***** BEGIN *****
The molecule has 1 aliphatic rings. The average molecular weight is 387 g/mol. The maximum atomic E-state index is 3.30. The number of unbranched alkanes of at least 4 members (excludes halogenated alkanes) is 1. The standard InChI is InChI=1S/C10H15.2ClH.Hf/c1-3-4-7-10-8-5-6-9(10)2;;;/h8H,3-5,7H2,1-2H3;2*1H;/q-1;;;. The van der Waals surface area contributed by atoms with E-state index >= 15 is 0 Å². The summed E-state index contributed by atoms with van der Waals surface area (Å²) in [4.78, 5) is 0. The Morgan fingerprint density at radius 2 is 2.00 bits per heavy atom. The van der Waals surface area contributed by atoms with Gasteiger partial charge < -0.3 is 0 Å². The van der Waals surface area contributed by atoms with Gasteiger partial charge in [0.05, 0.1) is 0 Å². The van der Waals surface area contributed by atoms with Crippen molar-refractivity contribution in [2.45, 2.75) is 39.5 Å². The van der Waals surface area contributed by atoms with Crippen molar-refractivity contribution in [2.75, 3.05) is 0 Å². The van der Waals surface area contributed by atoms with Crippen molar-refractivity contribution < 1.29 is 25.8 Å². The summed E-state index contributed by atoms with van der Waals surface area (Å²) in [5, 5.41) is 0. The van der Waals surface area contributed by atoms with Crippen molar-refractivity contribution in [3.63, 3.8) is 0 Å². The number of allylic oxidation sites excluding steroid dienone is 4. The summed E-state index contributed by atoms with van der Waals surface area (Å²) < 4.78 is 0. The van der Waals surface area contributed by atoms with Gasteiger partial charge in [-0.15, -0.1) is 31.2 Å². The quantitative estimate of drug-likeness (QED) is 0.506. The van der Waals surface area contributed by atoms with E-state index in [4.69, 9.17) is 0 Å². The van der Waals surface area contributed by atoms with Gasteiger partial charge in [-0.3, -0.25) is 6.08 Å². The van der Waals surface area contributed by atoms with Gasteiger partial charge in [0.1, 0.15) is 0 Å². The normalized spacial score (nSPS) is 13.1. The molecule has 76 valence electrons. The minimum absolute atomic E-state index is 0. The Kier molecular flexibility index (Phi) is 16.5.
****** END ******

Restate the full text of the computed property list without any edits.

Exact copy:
The molecule has 1 aliphatic rings. The average molecular weight is 387 g/mol. The maximum atomic E-state index is 3.30. The number of unbranched alkanes of at least 4 members (excludes halogenated alkanes) is 1. The standard InChI is InChI=1S/C10H15.2ClH.Hf/c1-3-4-7-10-8-5-6-9(10)2;;;/h8H,3-5,7H2,1-2H3;2*1H;/q-1;;;. The van der Waals surface area contributed by atoms with E-state index >= 15 is 0 Å². The summed E-state index contributed by atoms with van der Waals surface area (Å²) in [4.78, 5) is 0. The Morgan fingerprint density at radius 2 is 2.00 bits per heavy atom. The van der Waals surface area contributed by atoms with Gasteiger partial charge < -0.3 is 0 Å². The van der Waals surface area contributed by atoms with Gasteiger partial charge in [0.05, 0.1) is 0 Å². The van der Waals surface area contributed by atoms with Crippen molar-refractivity contribution in [2.45, 2.75) is 39.5 Å². The van der Waals surface area contributed by atoms with Crippen molar-refractivity contribution in [2.75, 3.05) is 0 Å². The van der Waals surface area contributed by atoms with Crippen molar-refractivity contribution < 1.29 is 25.8 Å². The summed E-state index contributed by atoms with van der Waals surface area (Å²) in [5, 5.41) is 0. The van der Waals surface area contributed by atoms with Crippen molar-refractivity contribution in [3.63, 3.8) is 0 Å². The number of allylic oxidation sites excluding steroid dienone is 4. The summed E-state index contributed by atoms with van der Waals surface area (Å²) < 4.78 is 0. The van der Waals surface area contributed by atoms with Gasteiger partial charge in [-0.15, -0.1) is 31.2 Å². The quantitative estimate of drug-likeness (QED) is 0.506. The van der Waals surface area contributed by atoms with E-state index in [4.69, 9.17) is 0 Å². The van der Waals surface area contributed by atoms with Gasteiger partial charge in [-0.3, -0.25) is 6.08 Å². The van der Waals surface area contributed by atoms with Gasteiger partial charge in [0.1, 0.15) is 0 Å². The normalized spacial score (nSPS) is 13.1. The molecule has 76 valence electrons. The minimum absolute atomic E-state index is 0. The Kier molecular flexibility index (Phi) is 16.5.